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May 11, 2006

FCC - Interoperability press release

From: CSD - May 11, 2006

Release Date: May 3, 2006
Contact: Rick Norris
CSD Communications Office

CSD Responds to Rulings Announced by the Federal Communications Commission

SIOUX FALLS, S.D. — CSD, the nation’s premier telecommunications relay and human service organization for deaf and hard of hearing citizens, announced its full support of the order released on May 3 by the Federal Communications Commission (FCC) regarding interoperability. Now all Video Relay Service (VRS) consumers will be able to place a VRS call through a provider of their choice, and all VRS providers must be capable of receiving calls from and make calls to any consumer.

The new order also does not allow providers to degrade service quality when achieving interoperability and requires that new VRS providers make their technologies compatible with existing technologies. All of these principles have been promoted and supported by CSD since it first launched the service in 2000. CSD was the first to make VRS commercially available on a nationwide basis and purposefully designed its platform with open architecture to achieve interoperability. As the VRS industry grew, some providers began to issue service agreements that would block consumers from making certain types of calls and intentionally limited access within their own networks. CSD joined other consumer advocate groups to denounce this practice and lobbied to make changes within the industry. CSD wholeheartedly commends the FCC for recognizing the importance of full, open accessibility and for mandating interoperability for ALL consumers.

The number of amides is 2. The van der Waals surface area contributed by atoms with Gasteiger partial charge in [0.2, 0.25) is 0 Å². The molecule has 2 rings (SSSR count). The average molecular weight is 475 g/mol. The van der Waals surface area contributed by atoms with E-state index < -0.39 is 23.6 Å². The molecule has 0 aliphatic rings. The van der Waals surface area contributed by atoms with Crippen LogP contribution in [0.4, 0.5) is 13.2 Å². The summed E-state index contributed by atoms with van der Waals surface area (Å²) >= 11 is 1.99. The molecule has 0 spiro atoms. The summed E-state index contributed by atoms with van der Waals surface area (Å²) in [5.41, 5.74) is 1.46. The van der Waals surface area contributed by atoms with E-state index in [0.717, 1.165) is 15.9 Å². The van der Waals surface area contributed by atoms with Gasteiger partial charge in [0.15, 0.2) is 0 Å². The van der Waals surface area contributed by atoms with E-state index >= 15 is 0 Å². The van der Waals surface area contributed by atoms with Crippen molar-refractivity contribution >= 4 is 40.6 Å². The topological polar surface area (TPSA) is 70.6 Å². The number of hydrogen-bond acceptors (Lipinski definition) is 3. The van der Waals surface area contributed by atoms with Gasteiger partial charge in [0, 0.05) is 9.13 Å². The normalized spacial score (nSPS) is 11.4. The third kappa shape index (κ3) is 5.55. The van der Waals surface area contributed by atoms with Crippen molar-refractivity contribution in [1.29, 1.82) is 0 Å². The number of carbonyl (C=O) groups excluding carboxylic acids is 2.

The FCC's order was also accompanied by a notice of proposed rulemaking on uniform numbering as part of the North American Numbering Plan. This will allow every deaf or hard of hearing consumer to be contacted through VRS – or any other Internet-based service – with a 10-digit number. Specifically, the FCC is asking whether there should be a central database or directory of proxy numbers to facilitate VRS calls from hearing people to deaf VRS users. This would be consistent with the functional equivalence mandate, the public interest and the intent of the Americans with Disabilities Act.

“We applaud the FCC for addressing what we consider to be a civil rights issue as it pertains to telecommunication services,” said Benjamin J. Soukup, chief executive officer of CSD. "This order allows deaf and hard of hearing callers the same opportunities as hearing callers to reach their friends, families and loved ones. In much the same way that my neighbors can pick up their phone to get dial tone and then call anyone they choose at anytime, regardless of what provider or telephone they use, now I am afforded the same opportunity with VRS. In addition, this order has the potential to fundamentally transform the framework within which VRS services operate, increasing the quality of competition in the market place and, most importantly, benefiting consumers and communities all over this country."

VRS is a form of the Telecommunications Relay Service (TRS) that enables deaf and hard of hearing persons who use American Sign Language (ASL) to communicate with the general public through a third-party relay service. A combination of Internet access and video equipment links the VRS user with a relay operator – called a “video interpreter” (VI) – so that the VRS user and the VI can see and communicate with each other in ASL. The VI translates the signed language into spoken language for the hearing party on a regular voice line telephone and vice versa back to the ASL caller. Because of its visual applications, as well as its convenience and speed, VRS has become an enormously popular form of TRS for deaf ASL users all over the nation.